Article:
U.S. economic growth slowed markedly in the July-to-September period, weighed down by a summer surge in the coronavirus pandemic and a snarled supply chain for consumer products, the country’s Commerce Department reported Thursday.
The agency said the world’s biggest economy grew at an annualized rate of 2% in the third quarter, down from the 6.7% figure recorded in the April-to-June quarter. It was the weakest quarter of growth since the pandemic recovery began in mid-2020.
As the delta variant of the coronavirus spread through the U.S. in recent months, many Americans curtailed summer vacation travel plans and cut back on family outings to restaurants and other activities. At the time, more than 150,000 new coronavirus cases a day were being recorded; the figure now has dropped to less than half that.
As a result, some economists said they expected U.S. economic output to expand more rapidly in the coming months. But worries remain over the supply chain as container ships full of consumer goods from Asia remain anchored and unloaded off the U.S. Pacific coast.
Meager job growth is another worry. In September, only 194,000 new jobs were added to the U.S. labor force, down from the August figure of 235,000. The jobless rate fell to 4.8%, but that was because 5 million workers dropped out of the labor force.
Those monthly figures compared with more than 2 million jobs added during June and July.
About 8.4 million workers remain unemployed in the United States. There are 10.4 million available jobs in the country, but the skills of available workers often do not match what employers want, or the job openings are not where the unemployed live. In addition, many of the available jobs are low-wage service positions that the jobless are shunning.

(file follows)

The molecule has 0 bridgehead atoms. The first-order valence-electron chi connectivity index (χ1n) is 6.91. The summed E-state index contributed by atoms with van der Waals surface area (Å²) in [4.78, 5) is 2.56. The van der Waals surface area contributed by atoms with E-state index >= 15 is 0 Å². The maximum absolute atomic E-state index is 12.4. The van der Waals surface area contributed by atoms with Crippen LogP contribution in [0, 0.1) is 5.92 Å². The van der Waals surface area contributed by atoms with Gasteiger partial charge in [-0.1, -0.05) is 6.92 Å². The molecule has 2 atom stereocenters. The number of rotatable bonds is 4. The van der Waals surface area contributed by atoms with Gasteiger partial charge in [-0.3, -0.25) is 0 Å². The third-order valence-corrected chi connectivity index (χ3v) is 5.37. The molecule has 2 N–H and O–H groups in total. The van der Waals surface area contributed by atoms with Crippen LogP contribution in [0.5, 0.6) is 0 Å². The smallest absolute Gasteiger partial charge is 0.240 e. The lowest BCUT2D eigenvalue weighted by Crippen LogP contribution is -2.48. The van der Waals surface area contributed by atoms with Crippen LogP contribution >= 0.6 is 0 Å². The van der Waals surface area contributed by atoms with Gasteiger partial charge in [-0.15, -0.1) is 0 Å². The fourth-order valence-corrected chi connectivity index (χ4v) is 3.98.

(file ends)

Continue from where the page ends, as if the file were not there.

The supply chain slowdown has left many U.S. retailers with dwindling stocks of clothes to sell and shelves empty of other products just ahead of the busiest annual holiday shopping season. Car dealers are often short of vehicles to sell.
The dwindling number of products to sell has boosted consumer prices in the U.S., pushing inflation up 4.3% in the third quarter from a year ago.
But the number of first-time claims for unemployment compensation continued to fall, the Labor Department said Thursday, as businesses avoid layoffs.
The agency said 281,000 claims were filed last week, down 10,000 from the week before. It was the third straight week the total was the lowest since the coronavirus pandemic started its sweep through the country in mid-March 2020.
The Federal Reserve, the country’s central bank, has said it could start reducing its support for the pandemic recovery in November, eventually increasing its benchmark interest rate to curb inflationary pressures.